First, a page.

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Swedish Solar Manufacturer Midsummer Secures €8 Million Investment for Italian CIGS Thin-Film Factory

published: 2024-07-02 17:38

Recently, Swedish thin-film solar manufacturer Midsummer announced it has secured approximately €8 million ($8.6 million) in funding to support its copper indium gallium selenide (CIGS) thin-film cell manufacturing project in Italy. This investment comes from Italian investment agency Invitalia and is the latest in a series of investments in Midsummer's factory in the Puglia region of Italy.

Prior to this financing, Invitalia injected an initial investment of around €6.4 million last year. In 2021, Midsummer also received approximately $44 million in grants and loans from Italian authorities to support the development and construction of this thin-film factory.

In addition to the aforementioned financial support, Midsummer states it will receive further subsidies from the Puglia regional authorities and final production-related investments by 2025.

Midsummer states that all production equipment for the factory is now in place, and the factory is "ready to scale up production as sales increase and as needed to complete factory and product certification."

Eric Jaremalm, CEO of Midsummer, commented: "The Puglia factory will make us a leader in thin-film solar cells in Europe, supplying solar products to many weak industrial roofs in Europe that cannot bear the weight of silicon modules. This is the most interesting market segment we have identified, with an expected market size of 25GW (worth €20-30 billion) annually."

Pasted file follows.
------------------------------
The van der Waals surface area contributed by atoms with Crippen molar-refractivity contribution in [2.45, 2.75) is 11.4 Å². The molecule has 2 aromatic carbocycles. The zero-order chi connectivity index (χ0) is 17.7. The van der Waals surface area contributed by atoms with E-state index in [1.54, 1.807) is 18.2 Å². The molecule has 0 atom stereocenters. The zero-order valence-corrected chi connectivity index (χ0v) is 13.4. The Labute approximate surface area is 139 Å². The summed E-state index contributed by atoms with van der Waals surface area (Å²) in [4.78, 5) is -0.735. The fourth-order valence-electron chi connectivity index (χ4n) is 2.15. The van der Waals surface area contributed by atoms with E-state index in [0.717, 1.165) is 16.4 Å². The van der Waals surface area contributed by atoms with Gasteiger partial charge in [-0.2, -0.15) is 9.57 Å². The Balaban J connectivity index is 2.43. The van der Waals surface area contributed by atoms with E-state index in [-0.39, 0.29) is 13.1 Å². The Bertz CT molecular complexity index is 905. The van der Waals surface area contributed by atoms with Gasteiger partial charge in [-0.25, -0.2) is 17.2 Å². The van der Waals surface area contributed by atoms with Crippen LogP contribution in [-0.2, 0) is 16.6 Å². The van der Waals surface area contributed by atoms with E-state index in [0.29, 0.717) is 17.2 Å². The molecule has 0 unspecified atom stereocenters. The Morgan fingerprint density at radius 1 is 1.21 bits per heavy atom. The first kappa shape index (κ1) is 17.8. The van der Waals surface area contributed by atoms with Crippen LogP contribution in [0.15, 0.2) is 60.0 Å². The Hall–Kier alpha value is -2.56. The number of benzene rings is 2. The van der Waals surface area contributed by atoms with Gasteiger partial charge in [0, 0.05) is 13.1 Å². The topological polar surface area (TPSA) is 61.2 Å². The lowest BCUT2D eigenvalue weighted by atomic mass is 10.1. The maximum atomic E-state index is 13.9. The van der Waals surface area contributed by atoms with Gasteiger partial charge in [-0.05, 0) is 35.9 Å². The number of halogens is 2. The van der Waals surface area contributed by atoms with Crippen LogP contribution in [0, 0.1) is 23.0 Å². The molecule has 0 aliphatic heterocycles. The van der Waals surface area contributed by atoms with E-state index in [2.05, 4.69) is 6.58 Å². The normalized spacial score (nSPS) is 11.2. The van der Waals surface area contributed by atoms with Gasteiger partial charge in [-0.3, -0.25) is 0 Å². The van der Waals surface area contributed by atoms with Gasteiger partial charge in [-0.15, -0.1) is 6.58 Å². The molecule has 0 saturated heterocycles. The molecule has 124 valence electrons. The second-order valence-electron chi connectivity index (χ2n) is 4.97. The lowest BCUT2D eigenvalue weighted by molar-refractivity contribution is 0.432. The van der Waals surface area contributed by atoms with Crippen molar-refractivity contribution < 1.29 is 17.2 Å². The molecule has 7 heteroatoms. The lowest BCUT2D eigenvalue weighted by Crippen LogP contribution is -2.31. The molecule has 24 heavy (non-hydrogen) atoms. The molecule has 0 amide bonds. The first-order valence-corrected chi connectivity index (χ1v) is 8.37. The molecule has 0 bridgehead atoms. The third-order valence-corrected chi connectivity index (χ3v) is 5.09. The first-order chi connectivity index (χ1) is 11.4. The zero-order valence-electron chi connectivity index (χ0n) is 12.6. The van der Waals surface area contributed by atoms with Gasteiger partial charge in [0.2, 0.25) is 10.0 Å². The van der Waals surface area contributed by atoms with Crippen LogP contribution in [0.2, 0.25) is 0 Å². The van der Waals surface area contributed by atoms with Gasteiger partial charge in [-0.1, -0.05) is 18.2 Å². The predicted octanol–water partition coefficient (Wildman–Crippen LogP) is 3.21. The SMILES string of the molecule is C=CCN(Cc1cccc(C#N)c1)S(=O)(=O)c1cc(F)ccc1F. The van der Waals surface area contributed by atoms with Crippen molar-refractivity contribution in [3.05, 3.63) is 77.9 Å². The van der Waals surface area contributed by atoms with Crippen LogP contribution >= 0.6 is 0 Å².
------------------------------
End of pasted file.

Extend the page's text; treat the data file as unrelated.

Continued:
Additionally, Midsummer plans to construct a 200MW CIGS thin-film cell factory in Flen, Sweden. In July 2023, this factory received funding from the EU Innovation Fund, along with European solar manufacturers Meyer Burger and Norsun.

This factory is scheduled to begin production in 2026. Both the Italian and Swedish factories will focus on the specialized residential and commercial and industrial (C&I) rooftop markets, particularly targeting roofs that cannot support the weight of traditional silicon modules.

Specialized manufacturing is touted as a potential way to protect Europe's solar PV production industry. PV Tech explored this topic at last month's Intersolar Europe trade show, hearing viewpoints advocating for emerging technologies and products tailored for specific markets in European manufacturing.

However, given China's absolute dominance in the large-scale silicon solar supply chain, many other voices remain skeptical about the prospects for local manufacturing in Europe.


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